Thousands of people remained trapped in Kaikoura last night without water, sewerage systems and phone reception after a massive quake struck the South Island.
The 7.5-magnitude quake, which hit near Hanmer Springs at 12:02am yesterday, caused massive landslides blocking access to the district by road and rail.
Two people died as a result of the quake, which also triggered tsunami warnings, sending terrified residents fleeing to higher ground.
One man died and two women were pulled from the rubble in Kaikoura when the historic Elms Homestead collapsed, and a Mt Lyford woman reportedly died from a medical event while she was evacuating her home.
Last night, significant mobile, landline and broadband connectivity issues continued to affect residents in the area, due to damaged infrastructure and power outages.
About 4.20pm a wall of water rushed down the Clarence River, after debris from the quake created a dam which caused a lake to form, then breach.
Residents nearby were evacuated to higher ground, as the water dissipated, and kayakers and rafters feared missing were later found safe and well.
Hundreds of aftershocks continued to rock the country into last night - including a severe 5.8 tremor 25km east of Kaikoura at 7.43pm - with extensive damage also visible in Wellington and Christchurch.
According to Geonet, multiple faults ruptured to cause the earlier 7.5 quake, including one newly identified at Waipapa Bay, north of Kaikoura. Scientists estimate the event, which has been named the Kaikoura Earthquake, triggered 100,000 landslides across Canterbury.
Prime Minister John Key described scenes of "utter devastation" as he flew over the Kaikoura region.
He said long term recovery of the region would cost billions of dollars.
"It is a very, very big job for both the Transport Agency and Kiwi Rail," said Key.
State Highway 1 was "utterly buried."
"You've just got to hope there is no car underneath that."
By 5pm, 630 insurance claims had been lodged online to EQC but a clearer picture of damage was expected to emerge today.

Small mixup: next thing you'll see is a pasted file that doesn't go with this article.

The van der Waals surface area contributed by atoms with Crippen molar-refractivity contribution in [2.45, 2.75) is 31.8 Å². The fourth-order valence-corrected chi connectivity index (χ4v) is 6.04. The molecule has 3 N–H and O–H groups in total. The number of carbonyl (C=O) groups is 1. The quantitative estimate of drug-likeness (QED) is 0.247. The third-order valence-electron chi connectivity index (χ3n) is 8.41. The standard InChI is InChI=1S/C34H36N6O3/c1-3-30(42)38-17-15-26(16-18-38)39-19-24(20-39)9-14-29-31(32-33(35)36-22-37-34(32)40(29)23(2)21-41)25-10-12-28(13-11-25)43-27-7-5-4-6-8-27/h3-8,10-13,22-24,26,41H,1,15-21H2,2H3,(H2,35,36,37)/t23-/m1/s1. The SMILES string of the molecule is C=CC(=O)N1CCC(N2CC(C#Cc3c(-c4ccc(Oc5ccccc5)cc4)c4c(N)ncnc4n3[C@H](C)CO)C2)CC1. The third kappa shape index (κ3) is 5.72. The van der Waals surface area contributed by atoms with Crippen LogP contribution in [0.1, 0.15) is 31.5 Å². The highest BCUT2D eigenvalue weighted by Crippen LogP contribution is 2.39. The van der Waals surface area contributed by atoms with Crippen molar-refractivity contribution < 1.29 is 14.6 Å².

Overnight, winds of up to 140km/h were expected to hurtle across Cook Strait and into Wellington.
MetService meteorologist Tom Adams said winds would be potentially treacherous, especially in Wellington given the number of unsecured structures and broken glass around the capital, which forced bus routes to be redirected yesterday as shards fell from damaged buildings.
Kaikoura would be spared the worst of the wind and rain.
The Defence Force was tasked with delivering essential items to those trapped in Kaikoura, with NH90 helicopters making runs yesterday, and HMNZS Canterbury heading to the area.
The fire service Urban Search and Rescue (USAR) team with two dogs was deployed to Kaikoura yesterday. Between 12.03am and 5am, fire crews were called out 245 times and over the same period calls to St John Canterbury and Tasman regions almost doubled.
Since the earthquake hit, police have received 19 reports of burglaries at Canterbury properties, with one family's Christchurch home looted after they fled to safety during the quake.
More than $20,000 had been raised for them on a givealittle page by last night.
"This sort of offending really scrapes the bottom of the barrel," Canterbury district commander Superintendent John Price said.
Extra officers have been sent from Auckland and Blenheim to Kaikoura to provide support.
Significant damage to the train line between Picton and Christchurch, particularly around Kaikoura, is likely to see closures in the area last several days, KiwiRail said.
Passengers stranded on the Kaiarahi ferry overnight due to earthquake damage at ports in Picton and Wellington were able to disembark by midday yesterday.
And cancelled Wellington train passenger services are expected to resume today.
University of Canterbury Professor of Clinical Psychology Julia Rucklidge said yesterday's quakes could trigger emotional trauma for Cantabrians, though there had been little physical damage in Christchurch.
She said those who had been severely impacted by the 2010 and 2011 quakes would be the ones most affected.
"People who have coped really, really well, can suddenly have an adverse effect based on an earthquake experience," Rucklidge said.
Those who had been severely impacted by the earlier quakes would be the ones most affected.
"It's going to be re-traumatising them, they're going to re-experience something they haven't experienced for a long time."